A run-in with nomadic vampires lacking Edward’s refined sensibilities highlights just how dangerous vampires really are. During a titanic baseball game masked by thunderclaps, a vicious vampire on the hunt takes a fancy to Bella, tasty morsel that she is. The plot speeds toward an exciting confrontation between Bella, Edward, and the sadistic hunter with suspense and tension. Can Edward keep his fragile love out of the jaws of the perfect predator? One turns the pages quickly to find out.
    Meyer’s charming characters and dancing prose enliven the pages of her novel. Her style is clean, forthright, and a pleasure to read. She makes great use of her small-town setting, gloomy Forks, which is one of the few places an incognito bloodsucker can hide among mortals, thanks to the ever-present rainclouds. It is also the place to which sun-loving Bella dooms herself, and where her curiosity ultimately gets her into deadly trouble. I enjoyed Twilight’s skillful pacing, which repeatedly imperils Bella, then saves her, and pushes her and Edward to the brink.
    Although our fascination with vampires is old, the author’s innovations are delightful, surprising, and easy to accept. Of course Bella’s paramour cannot be seen in the sunlight; his alabaster skin glitters like crystal, refracting the light and revealing his vampiric nature.
    With an excellent grasp of the teen’s point of view and love of the macabre, Meyers explores the enduring themes of desire, hunger, faith, and self-sacrifice as essential parts of the humanity we all share. What would we do for our beloveds? Would we give them up to save them?
    Overall, I found Twilight a thoroughly enjoyable young adult novel, well suited for its genre and audience. I’m looking forward to reading Meyer’s sequel, New Moon.

Review by SarabellaE

Book Meme

I’m feeling sleepy and like the best thing to do right now is to go back to bed. I have a lot of work on my plate this week, which is a good thing. But even so, I don’t wanna do it yet.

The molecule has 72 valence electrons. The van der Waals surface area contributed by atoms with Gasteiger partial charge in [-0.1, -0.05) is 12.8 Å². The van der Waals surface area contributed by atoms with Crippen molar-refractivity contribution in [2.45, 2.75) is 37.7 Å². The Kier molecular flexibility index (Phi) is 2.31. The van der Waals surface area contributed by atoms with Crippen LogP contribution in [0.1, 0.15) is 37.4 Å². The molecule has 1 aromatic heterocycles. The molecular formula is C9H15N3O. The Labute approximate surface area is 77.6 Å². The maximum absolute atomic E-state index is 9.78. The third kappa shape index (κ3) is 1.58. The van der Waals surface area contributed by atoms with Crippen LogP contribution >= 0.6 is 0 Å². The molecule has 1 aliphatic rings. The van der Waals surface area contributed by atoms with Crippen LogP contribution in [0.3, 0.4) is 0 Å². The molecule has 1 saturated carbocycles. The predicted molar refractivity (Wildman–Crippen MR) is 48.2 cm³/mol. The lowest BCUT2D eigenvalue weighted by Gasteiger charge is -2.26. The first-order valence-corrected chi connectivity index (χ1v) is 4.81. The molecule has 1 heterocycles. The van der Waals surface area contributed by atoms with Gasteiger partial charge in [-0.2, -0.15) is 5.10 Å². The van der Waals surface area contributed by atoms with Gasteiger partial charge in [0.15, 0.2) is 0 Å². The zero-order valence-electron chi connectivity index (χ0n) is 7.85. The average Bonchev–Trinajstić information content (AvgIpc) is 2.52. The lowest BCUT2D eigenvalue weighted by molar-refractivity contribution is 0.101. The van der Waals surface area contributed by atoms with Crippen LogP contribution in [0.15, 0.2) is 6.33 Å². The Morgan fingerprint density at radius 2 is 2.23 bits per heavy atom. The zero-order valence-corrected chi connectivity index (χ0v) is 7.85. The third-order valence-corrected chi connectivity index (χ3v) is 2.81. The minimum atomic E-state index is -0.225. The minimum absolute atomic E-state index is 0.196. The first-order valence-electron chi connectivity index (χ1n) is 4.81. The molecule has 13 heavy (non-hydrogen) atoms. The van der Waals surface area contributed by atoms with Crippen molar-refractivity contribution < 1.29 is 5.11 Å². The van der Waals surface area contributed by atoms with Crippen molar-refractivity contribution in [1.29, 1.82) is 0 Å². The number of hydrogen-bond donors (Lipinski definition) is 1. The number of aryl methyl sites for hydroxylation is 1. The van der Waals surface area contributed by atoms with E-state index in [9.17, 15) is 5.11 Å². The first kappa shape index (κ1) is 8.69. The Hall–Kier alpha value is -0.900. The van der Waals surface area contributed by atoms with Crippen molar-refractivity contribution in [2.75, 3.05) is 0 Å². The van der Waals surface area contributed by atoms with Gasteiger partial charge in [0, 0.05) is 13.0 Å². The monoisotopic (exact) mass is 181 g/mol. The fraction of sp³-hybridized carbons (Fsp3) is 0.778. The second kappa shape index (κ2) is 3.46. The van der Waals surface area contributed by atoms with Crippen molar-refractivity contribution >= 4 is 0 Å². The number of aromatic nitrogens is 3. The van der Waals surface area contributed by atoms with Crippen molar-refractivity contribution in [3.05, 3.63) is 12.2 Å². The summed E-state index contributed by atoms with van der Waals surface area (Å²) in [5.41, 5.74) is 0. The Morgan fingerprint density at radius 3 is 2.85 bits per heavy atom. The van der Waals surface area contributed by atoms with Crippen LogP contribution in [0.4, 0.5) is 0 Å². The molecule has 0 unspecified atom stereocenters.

So, here’s a little book meme for fun.


* Grab the nearest book.
* Open the book to page 56.
* Find the fifth sentence.
* Post the text of the next two to five sentences in your journal along with these instructions.
* Don’t dig for your favorite book, the cool book, or the intellectual one: pick the CLOSEST.

"She could have any man she wanted in Verity, married or not. There are actually some women who won’t allow their husbands to come down to the Hole-in-One on Sunday mornings, as if Janey would look at them twice. She figures love and heartbreak are best suited for teenagers; she’s got enough on her hands with raising Shannon, but that doesn’t mean she doesn’t think about the way things used to be."

—Alice Hoffman, Turtle Moon

Ooh! My Book Is Online!,3110,0135133955,00.html 

Holy moly. It’s real. The release date says 8-1-08. 

My name won’t appear on the front cover, but should be on the title page, I think. Bruce Wingerd is the subject-matter expert with the teaching experience and clout (he is already the author of another med term textbook), so he gets top billing. 

My coauthors are in New York and Florida. I’ve never met any of them in person. I suppose we’ll have to have a conference call and each crack open a bottle of champagne to celebrate. 

Now, the question is, how do we turn this into a stepping stone for more, more, MORE book deals? Hmmmm…